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Take a taste of Italy after this week’s Bake Off

Feeling inspired by this week’s Bake Off? Escape to Italy and cook up a storm in the kitchen with some recipes from Gino D’Acampo and Rachel Roddy before curling up with Prue Leith’s book The Prodigal Daughter

Wondered why Prue and Paul have chosen Italian theme for this week’s episode? Not only is Italy a nation of foodies, but it provides the cultural backdrop for Prue’s beloved Angelotti family from her Food of Love trilogy. In this second book in the series, we see Angelica moving away from the family Italian food business.


The Prodigal Daughter by Prue Leith:

It is 1968. Angelica Angelotti has grown up in the Italian food business started by her English mother and Italian father. Now she is using her cooking talent to strike out on her own, moving to Paris to go to culinary school. There, among the excitement and wild emotion of the student barricades, she falls in love with her charismatic but unreliable cousin Mario – a manic depressive ten years older than her whom her mother had sacked from their restaurant.

Navigating a blossoming career, from the Savoy hotel pastry kitchen to the world of food writing and presenting, alongside an increasingly toxic relationship, eventually proves impossible. Angelica has to leave Mario, and makes the decision to move back to the family home in Gloucestershire to help her other cousin Silvano with a new branch of the family business – reopening the local pub, the Frampton Arms, as a restaurant. As they get to know each other better, Angelica realises her mistake: she chose the wrong brother.

But when Mario reappears, determined to win her back, and as other jealous relatives plot the downfall of the Frampton Arms, will Angelica be able to hold on to her business and the man she’s come to love?



Recipe extracted from Gino’s Italian Coastal Escape by Gino D’Acampo

Zabaione is an old Venetian dessert traditionally made with Marsala wine (or sometimes vin santo), but here I’ve given it a southern Italian twist by using limoncello – a lemon-flavoured liqueur that is produced mainly in Campania. It’s made from Amalfi lemons, which are famous for their wonderful sweet flavour and fragrance and exceptionally large size. Raspberries are equally delicious with this dessert.

Serves 6

200g ripe strawberries, hulled and sliced
140ml limoncello (lemon-flavoured liqueur)
80g caster sugar
6 egg yolks
Grated zest of 1 unwaxed lemon, plus extra for decoration
120ml double cream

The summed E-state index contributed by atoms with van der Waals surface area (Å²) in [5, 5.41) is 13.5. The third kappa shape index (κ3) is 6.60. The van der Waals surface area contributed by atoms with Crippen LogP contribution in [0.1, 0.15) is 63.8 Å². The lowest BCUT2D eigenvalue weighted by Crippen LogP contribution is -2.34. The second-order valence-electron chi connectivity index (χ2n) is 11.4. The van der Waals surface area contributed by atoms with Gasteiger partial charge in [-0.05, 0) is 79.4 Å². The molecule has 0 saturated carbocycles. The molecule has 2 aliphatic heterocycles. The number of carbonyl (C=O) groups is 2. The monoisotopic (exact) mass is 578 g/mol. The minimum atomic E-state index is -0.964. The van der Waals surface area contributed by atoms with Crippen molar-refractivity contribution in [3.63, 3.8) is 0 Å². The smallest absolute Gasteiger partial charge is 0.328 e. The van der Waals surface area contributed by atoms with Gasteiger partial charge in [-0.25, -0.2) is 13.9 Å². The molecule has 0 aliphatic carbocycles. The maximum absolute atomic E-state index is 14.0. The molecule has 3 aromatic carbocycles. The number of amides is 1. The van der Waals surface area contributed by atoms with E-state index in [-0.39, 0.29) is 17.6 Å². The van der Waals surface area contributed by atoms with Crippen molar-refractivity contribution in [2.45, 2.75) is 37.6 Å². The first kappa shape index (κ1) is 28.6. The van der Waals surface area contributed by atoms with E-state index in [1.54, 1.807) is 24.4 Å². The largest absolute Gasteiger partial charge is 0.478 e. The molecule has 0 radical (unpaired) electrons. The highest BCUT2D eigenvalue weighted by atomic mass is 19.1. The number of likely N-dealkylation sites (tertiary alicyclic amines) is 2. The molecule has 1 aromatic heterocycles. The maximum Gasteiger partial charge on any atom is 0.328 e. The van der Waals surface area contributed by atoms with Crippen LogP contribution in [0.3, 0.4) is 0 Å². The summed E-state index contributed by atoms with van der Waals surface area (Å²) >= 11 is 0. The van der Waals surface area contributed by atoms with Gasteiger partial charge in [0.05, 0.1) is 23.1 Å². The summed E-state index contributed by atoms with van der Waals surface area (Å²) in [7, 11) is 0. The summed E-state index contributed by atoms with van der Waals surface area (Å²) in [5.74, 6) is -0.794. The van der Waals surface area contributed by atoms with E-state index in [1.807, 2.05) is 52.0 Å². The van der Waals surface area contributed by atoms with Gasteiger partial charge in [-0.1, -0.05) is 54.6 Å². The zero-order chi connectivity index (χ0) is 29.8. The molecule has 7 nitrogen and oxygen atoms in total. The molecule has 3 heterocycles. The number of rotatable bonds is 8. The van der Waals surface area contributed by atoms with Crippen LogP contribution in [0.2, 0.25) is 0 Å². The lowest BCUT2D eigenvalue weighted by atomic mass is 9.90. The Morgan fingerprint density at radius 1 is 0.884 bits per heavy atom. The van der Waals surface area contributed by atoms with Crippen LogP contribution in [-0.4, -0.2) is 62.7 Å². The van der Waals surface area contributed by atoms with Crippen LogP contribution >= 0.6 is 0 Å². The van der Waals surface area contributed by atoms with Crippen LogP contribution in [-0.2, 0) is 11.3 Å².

1. Put the strawberries in a medium bowl with 4 tablespoons of the limoncello and 2 tablespoons of the sugar. Stir and set aside at room temperature for 1 hour, stirring every 10 minutes.
  2. Meanwhile, place the egg yolks in a heatproof bowl (preferably stainless steel) with the lemon zest and remaining sugar. Whisk using a balloon whisk until pale and creamy.
  3. Set the bowl over a pan of very gently simmering water. The base of the bowl should not touch the water. Add the remaining limoncello and whisk constantly until the mixture foams and thickens. This should take about 5 minutes; remember, the mixture will thicken further as it cools.
  4. Fill a slightly larger bowl with iced water and set the bowl with the zabaione mixture inside it. Leave to cool completely, stirring occasionally (it should take about 25 minutes).
  5. Put the cream in a medium bowl and whip until thick enough to form peaks. Gently fold a quarter of the cream into the cooled zabaione, then the remainder.
  6. To serve, divide the strawberries and their juices among 6 dessert glasses and top with a large dollop of zabaione. Sprinkle over some grated lemon zest. Serve immediately


From the award-winning weekly Guardian Cook columnist and winner of the André Simon and Guild of Food Writers’ Awards comes an Italian food book of sumptuous recipes, flavours and stories from Rachel Roddy’s Two Kitchens in Sicily and Rome.

‘This is a recipe book that reflects the way I cook and eat: uncomplicated,  direct and adaptable Italian family food that reflects the season. The  two kitchens of the title are my kitchens in Rome and Sicily. In a  sense, though, we could have called the book “many kitchens” as I invite you to make these recipes your own.’

For the last twelve years, food-writer, cook and photographer Rachel Roddy has immersed herself in the culture of Roman cooking, but  it was the flavours of the south that she and her Sicilian partner, Vincenzo, often craved. Eventually the chance arose to spend more time at his old family house in south-east Sicily, where Rachel embraced the country’s traditional recipes and the stories behind them. In Two Kitchens she celebrates the food and flavours of Rome and Sicily and shares over 120 of these simple, everyday dishes from her two distant but connected kitchens. From tomato and salted ricotta salad, caponata  and baked Sicilian pasta to lemon crumble, honeyed peaches and almond and chocolate cake, they are the authentic Italian recipes that you will want to cook again and again until you’ve made them your own.

Try out Rachel Roddy’s recipe of delicious almond and chocolate cake here